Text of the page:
God will judge every deed. We must all – me, you, every person who ever lived – appear before the judgement seat of Christ, so that each of us may receive the due for what we have done while living on this earth, whether good or evil (2 Corinthians 5:10).
In the blink of an eye, all our deeds will be laid bare naked before us, even the evil we did not know we were doing. Whether you are the Ukrainian President Zelensky trying to fight for the survival of your country or the Russian President Putin trying to usurp another country’s sovereignty, we will all be appalled when the lid is ripped open and our deeds and motivations exposed for what they really were. At that moment the only words we will be able to utter will be: “I am not worthy, Lord, send me into the abyss. I am unworthy to enter the gates of your glorious kingdom, for I am a sinful man (I am a sinful woman) and the only thing I deserve is to be dammed forever.”
The Book of Ecclesiastes takes the reader for a ride. You might find yourself lost in all the loops. For this reason, the divinely inspired editor gives a summary statement at the end: “Fear God and keep his commandments, for this is the whole duty of humanity (Ecclesiastes 12:13).”
“The Preacher sought to find words of delight, and uprightly he wrote words of truth (Ecclesiastes 12:10).” What types of words do you seek out? The Preacher in the Book of Ecclesiastes sought words that met the highest standards of both form and content.
The anthropologist Ernest Becker wrote in his Pulitzer Prize-winning “The Denial of Death,” “The idea of death, the fear of it, haunts the human animal like nothing else; it is the mainspring of human activity – activity designed largely to avoid the fatality of death, to overcome it by denying…that it is the final destiny.”
The pursuit of pleasure in our society has reached an Epicurean high. We endlessly grasp for those things that will give us a sense of inward tranquility and happiness. We have largely succeeded. We have more material goods and means of obtaining pleasure than most other countries in the world. So how come our gain largely has led to pain? Why do more people suffer from anxiety, loneliness, and discontentment than at almost any other time in our history? You can’t blame the pandemic. Statistics were already on the rise before that. The pandemic only exacerbated what were already upward trending problems.
The Preacher in the Book of Ecclesiastes exposed the myth that the pursuit of pleasure can fulfill our longing for lasting significance.
“Vanity of vanities, says the Preacher, vanity of vanities! All is vanity.” With these words the Preacher in the Book of Ecclesiastes begins his journey of exploring all that is done under the sun (Ecclesiastes 1:2, 13).
Jesus and his disciples encountered a severe case of demon possession on the other side of the sea of Galilee. No one could walk on the path because the demons possessing these two fellows would not let them.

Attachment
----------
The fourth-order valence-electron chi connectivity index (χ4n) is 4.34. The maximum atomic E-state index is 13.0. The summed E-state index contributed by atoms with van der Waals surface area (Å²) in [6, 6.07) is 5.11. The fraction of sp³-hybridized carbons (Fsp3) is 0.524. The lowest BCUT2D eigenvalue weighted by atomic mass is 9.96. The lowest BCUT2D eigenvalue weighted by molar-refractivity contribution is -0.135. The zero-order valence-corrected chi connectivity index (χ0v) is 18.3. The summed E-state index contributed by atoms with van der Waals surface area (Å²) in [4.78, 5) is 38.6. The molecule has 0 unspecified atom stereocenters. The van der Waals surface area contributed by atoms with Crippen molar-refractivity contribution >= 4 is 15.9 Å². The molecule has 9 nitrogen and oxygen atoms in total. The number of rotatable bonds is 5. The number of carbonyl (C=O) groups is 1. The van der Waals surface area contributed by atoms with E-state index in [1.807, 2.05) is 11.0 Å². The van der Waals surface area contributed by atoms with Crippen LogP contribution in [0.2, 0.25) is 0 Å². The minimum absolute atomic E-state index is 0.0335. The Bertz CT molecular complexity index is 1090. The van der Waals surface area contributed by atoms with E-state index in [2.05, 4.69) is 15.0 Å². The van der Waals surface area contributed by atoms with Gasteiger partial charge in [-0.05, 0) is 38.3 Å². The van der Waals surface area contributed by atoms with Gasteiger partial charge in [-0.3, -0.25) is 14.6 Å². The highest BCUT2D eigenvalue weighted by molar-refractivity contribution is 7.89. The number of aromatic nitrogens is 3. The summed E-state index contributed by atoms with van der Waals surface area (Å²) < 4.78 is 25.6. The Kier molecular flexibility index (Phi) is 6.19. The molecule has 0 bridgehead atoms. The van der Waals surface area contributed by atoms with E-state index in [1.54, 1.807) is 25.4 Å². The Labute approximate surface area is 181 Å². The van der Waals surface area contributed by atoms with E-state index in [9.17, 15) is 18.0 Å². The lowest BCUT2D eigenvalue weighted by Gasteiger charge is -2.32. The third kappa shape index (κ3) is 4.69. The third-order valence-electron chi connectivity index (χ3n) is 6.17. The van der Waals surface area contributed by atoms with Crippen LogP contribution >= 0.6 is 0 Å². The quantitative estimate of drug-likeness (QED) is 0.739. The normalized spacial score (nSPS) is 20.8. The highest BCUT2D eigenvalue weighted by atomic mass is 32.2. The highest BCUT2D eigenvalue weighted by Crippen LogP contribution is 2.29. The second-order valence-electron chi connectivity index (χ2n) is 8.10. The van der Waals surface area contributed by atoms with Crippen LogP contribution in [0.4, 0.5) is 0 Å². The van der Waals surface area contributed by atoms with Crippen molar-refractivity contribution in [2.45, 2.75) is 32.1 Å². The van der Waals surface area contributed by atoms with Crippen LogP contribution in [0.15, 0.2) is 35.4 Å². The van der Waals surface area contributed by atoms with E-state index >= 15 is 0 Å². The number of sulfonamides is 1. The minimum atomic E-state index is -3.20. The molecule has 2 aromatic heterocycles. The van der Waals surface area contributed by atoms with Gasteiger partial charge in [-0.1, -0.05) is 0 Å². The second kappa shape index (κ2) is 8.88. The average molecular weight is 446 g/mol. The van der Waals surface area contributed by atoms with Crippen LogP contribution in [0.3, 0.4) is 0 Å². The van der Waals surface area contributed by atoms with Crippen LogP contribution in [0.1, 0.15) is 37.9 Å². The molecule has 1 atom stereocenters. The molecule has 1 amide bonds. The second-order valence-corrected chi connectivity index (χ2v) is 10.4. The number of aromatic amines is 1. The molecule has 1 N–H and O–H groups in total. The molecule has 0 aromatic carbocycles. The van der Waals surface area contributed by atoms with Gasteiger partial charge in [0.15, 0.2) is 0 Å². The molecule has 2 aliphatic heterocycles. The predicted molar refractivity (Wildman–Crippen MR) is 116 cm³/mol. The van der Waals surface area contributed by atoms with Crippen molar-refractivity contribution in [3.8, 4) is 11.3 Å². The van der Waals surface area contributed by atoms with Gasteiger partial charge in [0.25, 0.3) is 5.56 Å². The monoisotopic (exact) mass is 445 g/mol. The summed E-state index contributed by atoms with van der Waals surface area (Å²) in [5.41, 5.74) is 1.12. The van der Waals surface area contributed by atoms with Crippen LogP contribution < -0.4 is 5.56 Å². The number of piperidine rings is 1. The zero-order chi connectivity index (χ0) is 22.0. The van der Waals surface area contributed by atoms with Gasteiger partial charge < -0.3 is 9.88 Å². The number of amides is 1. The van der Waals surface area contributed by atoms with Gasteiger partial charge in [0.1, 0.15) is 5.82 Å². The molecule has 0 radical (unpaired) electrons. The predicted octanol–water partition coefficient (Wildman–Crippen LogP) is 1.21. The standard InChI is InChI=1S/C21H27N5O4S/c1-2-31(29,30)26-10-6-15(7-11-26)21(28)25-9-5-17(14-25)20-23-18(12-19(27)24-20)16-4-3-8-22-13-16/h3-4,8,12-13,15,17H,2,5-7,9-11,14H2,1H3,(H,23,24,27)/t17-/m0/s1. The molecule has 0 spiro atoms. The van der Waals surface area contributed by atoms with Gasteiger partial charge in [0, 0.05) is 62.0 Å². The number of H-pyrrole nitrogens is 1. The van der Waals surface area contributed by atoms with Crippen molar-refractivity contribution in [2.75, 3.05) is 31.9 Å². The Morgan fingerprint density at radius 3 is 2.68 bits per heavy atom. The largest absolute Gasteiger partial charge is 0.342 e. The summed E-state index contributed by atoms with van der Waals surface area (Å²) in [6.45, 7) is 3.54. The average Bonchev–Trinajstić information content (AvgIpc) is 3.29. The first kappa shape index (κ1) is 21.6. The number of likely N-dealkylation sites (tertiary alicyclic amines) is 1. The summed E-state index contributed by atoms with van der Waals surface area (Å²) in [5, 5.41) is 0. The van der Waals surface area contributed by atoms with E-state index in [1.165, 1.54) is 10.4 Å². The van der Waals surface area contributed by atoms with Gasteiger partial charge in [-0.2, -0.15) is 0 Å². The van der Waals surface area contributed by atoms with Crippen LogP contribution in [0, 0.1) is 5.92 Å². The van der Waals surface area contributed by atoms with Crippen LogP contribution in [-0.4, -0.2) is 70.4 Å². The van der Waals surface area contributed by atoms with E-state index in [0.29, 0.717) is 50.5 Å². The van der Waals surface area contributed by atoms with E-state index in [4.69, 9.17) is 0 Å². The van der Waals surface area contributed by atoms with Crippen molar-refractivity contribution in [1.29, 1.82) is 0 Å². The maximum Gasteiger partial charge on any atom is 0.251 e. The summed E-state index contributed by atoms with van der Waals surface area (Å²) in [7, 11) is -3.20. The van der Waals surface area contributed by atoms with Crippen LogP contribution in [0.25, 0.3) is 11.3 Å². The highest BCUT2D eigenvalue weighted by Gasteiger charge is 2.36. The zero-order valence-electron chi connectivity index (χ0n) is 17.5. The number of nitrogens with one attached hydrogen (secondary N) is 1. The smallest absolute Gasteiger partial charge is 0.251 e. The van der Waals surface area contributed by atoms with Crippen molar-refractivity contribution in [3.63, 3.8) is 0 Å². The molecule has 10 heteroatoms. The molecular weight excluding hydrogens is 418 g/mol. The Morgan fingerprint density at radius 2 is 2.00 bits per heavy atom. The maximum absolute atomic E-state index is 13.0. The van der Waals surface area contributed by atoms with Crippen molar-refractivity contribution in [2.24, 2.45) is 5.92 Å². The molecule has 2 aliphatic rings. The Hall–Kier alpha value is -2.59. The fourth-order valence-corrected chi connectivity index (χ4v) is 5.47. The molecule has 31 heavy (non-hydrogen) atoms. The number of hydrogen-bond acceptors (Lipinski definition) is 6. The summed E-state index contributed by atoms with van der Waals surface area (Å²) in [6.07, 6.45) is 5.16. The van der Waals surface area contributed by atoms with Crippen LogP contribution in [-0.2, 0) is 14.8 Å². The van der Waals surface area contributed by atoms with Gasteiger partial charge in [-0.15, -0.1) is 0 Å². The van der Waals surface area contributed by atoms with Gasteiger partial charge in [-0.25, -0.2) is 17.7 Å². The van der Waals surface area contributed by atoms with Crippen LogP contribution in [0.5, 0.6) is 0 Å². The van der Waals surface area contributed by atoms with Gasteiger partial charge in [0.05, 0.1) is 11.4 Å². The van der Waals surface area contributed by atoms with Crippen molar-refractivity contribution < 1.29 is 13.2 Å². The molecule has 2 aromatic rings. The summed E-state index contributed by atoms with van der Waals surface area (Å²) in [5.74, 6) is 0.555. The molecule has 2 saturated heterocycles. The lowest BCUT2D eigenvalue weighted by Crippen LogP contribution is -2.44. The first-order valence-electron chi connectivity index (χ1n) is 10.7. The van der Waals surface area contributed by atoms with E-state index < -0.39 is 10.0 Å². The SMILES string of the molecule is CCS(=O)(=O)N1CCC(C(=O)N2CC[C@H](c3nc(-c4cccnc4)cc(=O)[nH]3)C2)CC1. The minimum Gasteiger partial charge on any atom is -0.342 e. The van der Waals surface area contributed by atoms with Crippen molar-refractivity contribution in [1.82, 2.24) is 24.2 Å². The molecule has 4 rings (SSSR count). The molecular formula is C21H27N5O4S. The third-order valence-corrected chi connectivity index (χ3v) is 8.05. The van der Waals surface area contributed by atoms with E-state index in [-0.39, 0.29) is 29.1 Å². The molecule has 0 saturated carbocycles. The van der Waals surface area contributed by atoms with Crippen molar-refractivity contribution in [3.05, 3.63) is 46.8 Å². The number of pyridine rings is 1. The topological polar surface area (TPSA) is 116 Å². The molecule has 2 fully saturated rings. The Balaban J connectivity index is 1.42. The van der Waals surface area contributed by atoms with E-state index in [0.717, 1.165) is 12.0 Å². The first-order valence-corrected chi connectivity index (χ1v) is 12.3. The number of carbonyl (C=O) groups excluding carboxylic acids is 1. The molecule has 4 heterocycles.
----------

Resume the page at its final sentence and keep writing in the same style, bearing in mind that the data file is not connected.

The demons began to negotiate with Jesus, “What have you to do with us?” They know who he is, the “Son of God.” They want to know if Jesus has “come to torment” them “before the time.” They apparently know one day the Devil and all his minions, including them, will be thrown into the lake of fire (Revelation 20:10). However, they apparently did not know there would be a gap of time between the Son of God’s inauguration of the Kingdom of Heaven on earth and the consummation of that Kingdom. They are perplexed why Jesus has arrived soo seemingly early.
I want to take a moment to talk about the demonic. That may not be a popular thing to do nowadays. Please do not think I lost it. In our day people feels uncomfortable talking about this, but we need to.
C.S. Lewis said in his preface to The Screwtape Letters: “There are two equal and opposite errors into which our race can fall about the devils. One is to disbelieve in their existence. The other is to believe, and to feel an excessive and unhealthy interest in them. They themselves are equally pleased by both errors and hail a materialist or a magician with the same delight.”
We need to have a balanced, healthy appreciation for the demonic. Let me offer a few reasons why I think this.
Jesus’ disciples heeded his call to go with him to the other side of the sea. They went with him to a place they did not want to go, a land of gentiles. This trip required a great sacrifice of both time and energy. Still, they heeded the call and went. Yet, instead of finding reward, they encountered hardship.
A great storm arose on the water that day, filling the ship with water that threatened to capsize their ship and take their lives. They put all their hopes in this man, and now they feared their hopes would be dashed to pieces with their ship and them in it.
A potential disciple responded to Jesus’ command to go to the other side of the sea by saying, “let me first go and bury my father (Matthew 8:21).” We might find ourselves shocked at Jesus’ rebuttal, “Leave the dead to bury their own dead (Matthew 8:22).”